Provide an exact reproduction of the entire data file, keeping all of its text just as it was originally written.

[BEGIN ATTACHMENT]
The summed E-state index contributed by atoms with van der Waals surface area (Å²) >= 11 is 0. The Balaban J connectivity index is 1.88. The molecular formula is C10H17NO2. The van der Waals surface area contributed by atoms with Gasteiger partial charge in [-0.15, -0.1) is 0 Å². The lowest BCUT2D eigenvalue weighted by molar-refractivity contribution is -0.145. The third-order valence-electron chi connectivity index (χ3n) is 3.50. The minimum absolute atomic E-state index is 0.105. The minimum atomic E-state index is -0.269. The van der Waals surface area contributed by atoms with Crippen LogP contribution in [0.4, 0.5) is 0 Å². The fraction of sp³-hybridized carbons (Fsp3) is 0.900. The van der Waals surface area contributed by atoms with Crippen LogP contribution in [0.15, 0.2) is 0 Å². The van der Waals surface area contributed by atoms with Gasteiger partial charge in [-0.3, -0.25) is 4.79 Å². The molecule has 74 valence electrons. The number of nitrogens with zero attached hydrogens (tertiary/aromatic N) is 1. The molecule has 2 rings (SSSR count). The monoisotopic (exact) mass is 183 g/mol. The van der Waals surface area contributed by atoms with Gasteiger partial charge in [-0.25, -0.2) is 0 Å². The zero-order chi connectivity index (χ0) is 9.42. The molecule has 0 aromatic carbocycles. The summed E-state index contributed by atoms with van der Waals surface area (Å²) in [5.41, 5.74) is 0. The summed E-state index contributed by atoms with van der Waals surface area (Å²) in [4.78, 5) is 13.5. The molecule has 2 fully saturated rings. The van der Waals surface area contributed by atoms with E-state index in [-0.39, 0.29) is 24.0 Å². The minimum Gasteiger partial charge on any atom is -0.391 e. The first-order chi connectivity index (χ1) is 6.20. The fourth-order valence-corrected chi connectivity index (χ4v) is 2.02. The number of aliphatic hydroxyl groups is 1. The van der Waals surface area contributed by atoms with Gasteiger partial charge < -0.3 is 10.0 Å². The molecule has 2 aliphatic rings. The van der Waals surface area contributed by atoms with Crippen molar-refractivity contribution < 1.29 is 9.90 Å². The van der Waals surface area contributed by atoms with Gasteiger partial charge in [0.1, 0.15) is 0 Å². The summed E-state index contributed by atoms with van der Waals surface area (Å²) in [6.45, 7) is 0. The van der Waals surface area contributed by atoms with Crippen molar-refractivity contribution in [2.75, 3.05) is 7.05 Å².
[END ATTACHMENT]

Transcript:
The summed E-state index contributed by atoms with van der Waals surface area (Å²) >= 11 is 0. The Balaban J connectivity index is 1.88. The molecular formula is C10H17NO2. The van der Waals surface area contributed by atoms with Gasteiger partial charge in [-0.15, -0.1) is 0 Å². The lowest BCUT2D eigenvalue weighted by molar-refractivity contribution is -0.145. The third-order valence-electron chi connectivity index (χ3n) is 3.50. The minimum absolute atomic E-state index is 0.105. The minimum atomic E-state index is -0.269. The van der Waals surface area contributed by atoms with Crippen LogP contribution in [0.4, 0.5) is 0 Å². The fraction of sp³-hybridized carbons (Fsp3) is 0.900. The van der Waals surface area contributed by atoms with Crippen LogP contribution in [0.15, 0.2) is 0 Å². The van der Waals surface area contributed by atoms with Gasteiger partial charge in [-0.3, -0.25) is 4.79 Å². The molecule has 74 valence electrons. The number of nitrogens with zero attached hydrogens (tertiary/aromatic N) is 1. The molecule has 2 rings (SSSR count). The monoisotopic (exact) mass is 183 g/mol. The van der Waals surface area contributed by atoms with Gasteiger partial charge in [-0.25, -0.2) is 0 Å². The zero-order chi connectivity index (χ0) is 9.42. The molecule has 0 aromatic carbocycles. The summed E-state index contributed by atoms with van der Waals surface area (Å²) in [5.41, 5.74) is 0. The summed E-state index contributed by atoms with van der Waals surface area (Å²) in [4.78, 5) is 13.5. The molecule has 2 fully saturated rings. The van der Waals surface area contributed by atoms with E-state index in [-0.39, 0.29) is 24.0 Å². The minimum Gasteiger partial charge on any atom is -0.391 e. The first-order chi connectivity index (χ1) is 6.20. The fourth-order valence-corrected chi connectivity index (χ4v) is 2.02. The number of aliphatic hydroxyl groups is 1. The van der Waals surface area contributed by atoms with Gasteiger partial charge < -0.3 is 10.0 Å². The molecule has 2 aliphatic rings. The van der Waals surface area contributed by atoms with Crippen molar-refractivity contribution < 1.29 is 9.90 Å². The van der Waals surface area contributed by atoms with Gasteiger partial charge in [0.1, 0.15) is 0 Å². The summed E-state index contributed by atoms with van der Waals surface area (Å²) in [6.45, 7) is 0. The van der Waals surface area contributed by atoms with Crippen molar-refractivity contribution in [2.75, 3.05) is 7.05 Å².